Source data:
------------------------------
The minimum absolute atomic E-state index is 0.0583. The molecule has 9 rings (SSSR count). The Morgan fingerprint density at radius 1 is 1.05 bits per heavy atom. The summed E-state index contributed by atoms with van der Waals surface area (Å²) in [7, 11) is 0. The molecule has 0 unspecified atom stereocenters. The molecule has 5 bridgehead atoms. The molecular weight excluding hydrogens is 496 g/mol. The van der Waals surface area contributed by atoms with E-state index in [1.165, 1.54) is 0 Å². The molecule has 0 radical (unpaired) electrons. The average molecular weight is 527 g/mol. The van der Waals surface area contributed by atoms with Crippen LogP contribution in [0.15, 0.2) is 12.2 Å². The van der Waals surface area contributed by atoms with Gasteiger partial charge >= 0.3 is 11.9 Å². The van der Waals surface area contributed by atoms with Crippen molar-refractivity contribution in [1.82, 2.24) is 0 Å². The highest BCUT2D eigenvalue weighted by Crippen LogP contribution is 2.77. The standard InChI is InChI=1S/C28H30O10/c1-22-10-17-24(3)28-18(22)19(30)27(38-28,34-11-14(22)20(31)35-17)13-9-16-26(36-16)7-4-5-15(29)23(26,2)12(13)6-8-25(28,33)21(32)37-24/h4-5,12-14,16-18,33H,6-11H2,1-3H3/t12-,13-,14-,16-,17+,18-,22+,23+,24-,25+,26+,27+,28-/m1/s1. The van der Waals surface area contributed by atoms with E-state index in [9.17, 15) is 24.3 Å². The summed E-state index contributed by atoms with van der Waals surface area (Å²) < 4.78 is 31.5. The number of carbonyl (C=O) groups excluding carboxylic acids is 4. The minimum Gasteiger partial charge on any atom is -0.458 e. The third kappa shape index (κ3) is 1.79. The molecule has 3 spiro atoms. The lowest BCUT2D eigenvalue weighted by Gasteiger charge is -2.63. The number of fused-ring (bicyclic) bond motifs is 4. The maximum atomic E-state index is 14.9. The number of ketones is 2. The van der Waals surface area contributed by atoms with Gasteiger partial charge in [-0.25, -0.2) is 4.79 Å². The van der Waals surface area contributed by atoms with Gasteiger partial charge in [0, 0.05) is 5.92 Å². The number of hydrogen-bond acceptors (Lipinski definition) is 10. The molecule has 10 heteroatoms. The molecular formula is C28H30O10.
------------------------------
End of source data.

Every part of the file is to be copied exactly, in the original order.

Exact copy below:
The minimum absolute atomic E-state index is 0.0583. The molecule has 9 rings (SSSR count). The Morgan fingerprint density at radius 1 is 1.05 bits per heavy atom. The summed E-state index contributed by atoms with van der Waals surface area (Å²) in [7, 11) is 0. The molecule has 0 unspecified atom stereocenters. The molecule has 5 bridgehead atoms. The molecular weight excluding hydrogens is 496 g/mol. The van der Waals surface area contributed by atoms with E-state index in [1.165, 1.54) is 0 Å². The molecule has 0 radical (unpaired) electrons. The average molecular weight is 527 g/mol. The van der Waals surface area contributed by atoms with Crippen LogP contribution in [0.15, 0.2) is 12.2 Å². The van der Waals surface area contributed by atoms with Gasteiger partial charge >= 0.3 is 11.9 Å². The van der Waals surface area contributed by atoms with Crippen molar-refractivity contribution in [1.82, 2.24) is 0 Å². The highest BCUT2D eigenvalue weighted by Crippen LogP contribution is 2.77. The standard InChI is InChI=1S/C28H30O10/c1-22-10-17-24(3)28-18(22)19(30)27(38-28,34-11-14(22)20(31)35-17)13-9-16-26(36-16)7-4-5-15(29)23(26,2)12(13)6-8-25(28,33)21(32)37-24/h4-5,12-14,16-18,33H,6-11H2,1-3H3/t12-,13-,14-,16-,17+,18-,22+,23+,24-,25+,26+,27+,28-/m1/s1. The van der Waals surface area contributed by atoms with E-state index in [9.17, 15) is 24.3 Å². The summed E-state index contributed by atoms with van der Waals surface area (Å²) < 4.78 is 31.5. The number of carbonyl (C=O) groups excluding carboxylic acids is 4. The minimum Gasteiger partial charge on any atom is -0.458 e. The third kappa shape index (κ3) is 1.79. The molecule has 3 spiro atoms. The lowest BCUT2D eigenvalue weighted by Gasteiger charge is -2.63. The number of fused-ring (bicyclic) bond motifs is 4. The maximum atomic E-state index is 14.9. The number of ketones is 2. The van der Waals surface area contributed by atoms with Gasteiger partial charge in [-0.25, -0.2) is 4.79 Å². The van der Waals surface area contributed by atoms with Gasteiger partial charge in [0, 0.05) is 5.92 Å². The number of hydrogen-bond acceptors (Lipinski definition) is 10. The molecule has 10 heteroatoms. The molecular formula is C28H30O10.